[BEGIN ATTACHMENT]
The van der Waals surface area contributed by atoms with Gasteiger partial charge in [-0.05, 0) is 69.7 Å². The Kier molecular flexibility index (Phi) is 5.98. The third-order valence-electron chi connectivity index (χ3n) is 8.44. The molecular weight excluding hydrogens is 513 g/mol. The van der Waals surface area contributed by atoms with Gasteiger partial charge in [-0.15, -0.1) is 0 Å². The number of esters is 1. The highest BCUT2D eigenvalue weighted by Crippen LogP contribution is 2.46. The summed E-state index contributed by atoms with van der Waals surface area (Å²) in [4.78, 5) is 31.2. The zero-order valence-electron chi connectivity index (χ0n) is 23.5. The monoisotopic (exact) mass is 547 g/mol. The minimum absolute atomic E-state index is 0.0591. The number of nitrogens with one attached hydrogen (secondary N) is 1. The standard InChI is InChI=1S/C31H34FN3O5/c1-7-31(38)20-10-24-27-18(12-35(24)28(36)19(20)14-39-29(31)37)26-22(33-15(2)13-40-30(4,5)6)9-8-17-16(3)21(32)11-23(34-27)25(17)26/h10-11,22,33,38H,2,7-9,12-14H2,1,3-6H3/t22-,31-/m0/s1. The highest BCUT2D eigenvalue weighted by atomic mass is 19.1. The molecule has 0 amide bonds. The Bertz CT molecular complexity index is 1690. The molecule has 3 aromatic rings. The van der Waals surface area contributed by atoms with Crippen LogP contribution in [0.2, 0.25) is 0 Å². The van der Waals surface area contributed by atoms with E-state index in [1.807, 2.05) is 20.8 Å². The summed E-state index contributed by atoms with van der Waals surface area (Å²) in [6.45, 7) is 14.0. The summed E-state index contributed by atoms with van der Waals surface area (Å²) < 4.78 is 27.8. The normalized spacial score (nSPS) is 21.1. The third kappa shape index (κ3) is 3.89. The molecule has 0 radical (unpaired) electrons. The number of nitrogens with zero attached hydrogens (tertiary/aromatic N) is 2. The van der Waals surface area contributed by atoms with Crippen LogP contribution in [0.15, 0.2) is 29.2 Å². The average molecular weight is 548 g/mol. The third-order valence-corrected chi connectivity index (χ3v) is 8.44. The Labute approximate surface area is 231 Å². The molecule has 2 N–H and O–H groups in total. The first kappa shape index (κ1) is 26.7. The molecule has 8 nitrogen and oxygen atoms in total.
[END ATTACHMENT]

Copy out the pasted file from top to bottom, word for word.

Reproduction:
The van der Waals surface area contributed by atoms with Gasteiger partial charge in [-0.05, 0) is 69.7 Å². The Kier molecular flexibility index (Phi) is 5.98. The third-order valence-electron chi connectivity index (χ3n) is 8.44. The molecular weight excluding hydrogens is 513 g/mol. The van der Waals surface area contributed by atoms with Gasteiger partial charge in [-0.15, -0.1) is 0 Å². The number of esters is 1. The highest BCUT2D eigenvalue weighted by Crippen LogP contribution is 2.46. The summed E-state index contributed by atoms with van der Waals surface area (Å²) in [4.78, 5) is 31.2. The zero-order valence-electron chi connectivity index (χ0n) is 23.5. The monoisotopic (exact) mass is 547 g/mol. The minimum absolute atomic E-state index is 0.0591. The number of nitrogens with one attached hydrogen (secondary N) is 1. The standard InChI is InChI=1S/C31H34FN3O5/c1-7-31(38)20-10-24-27-18(12-35(24)28(36)19(20)14-39-29(31)37)26-22(33-15(2)13-40-30(4,5)6)9-8-17-16(3)21(32)11-23(34-27)25(17)26/h10-11,22,33,38H,2,7-9,12-14H2,1,3-6H3/t22-,31-/m0/s1. The highest BCUT2D eigenvalue weighted by atomic mass is 19.1. The molecule has 0 amide bonds. The Bertz CT molecular complexity index is 1690. The molecule has 3 aromatic rings. The van der Waals surface area contributed by atoms with Crippen LogP contribution in [0.2, 0.25) is 0 Å². The van der Waals surface area contributed by atoms with E-state index in [1.807, 2.05) is 20.8 Å². The summed E-state index contributed by atoms with van der Waals surface area (Å²) in [6.45, 7) is 14.0. The summed E-state index contributed by atoms with van der Waals surface area (Å²) < 4.78 is 27.8. The normalized spacial score (nSPS) is 21.1. The third kappa shape index (κ3) is 3.89. The molecule has 0 radical (unpaired) electrons. The number of nitrogens with zero attached hydrogens (tertiary/aromatic N) is 2. The van der Waals surface area contributed by atoms with Crippen LogP contribution in [0.15, 0.2) is 29.2 Å². The average molecular weight is 548 g/mol. The third-order valence-corrected chi connectivity index (χ3v) is 8.44. The Labute approximate surface area is 231 Å². The molecule has 2 N–H and O–H groups in total. The first kappa shape index (κ1) is 26.7. The molecule has 8 nitrogen and oxygen atoms in total.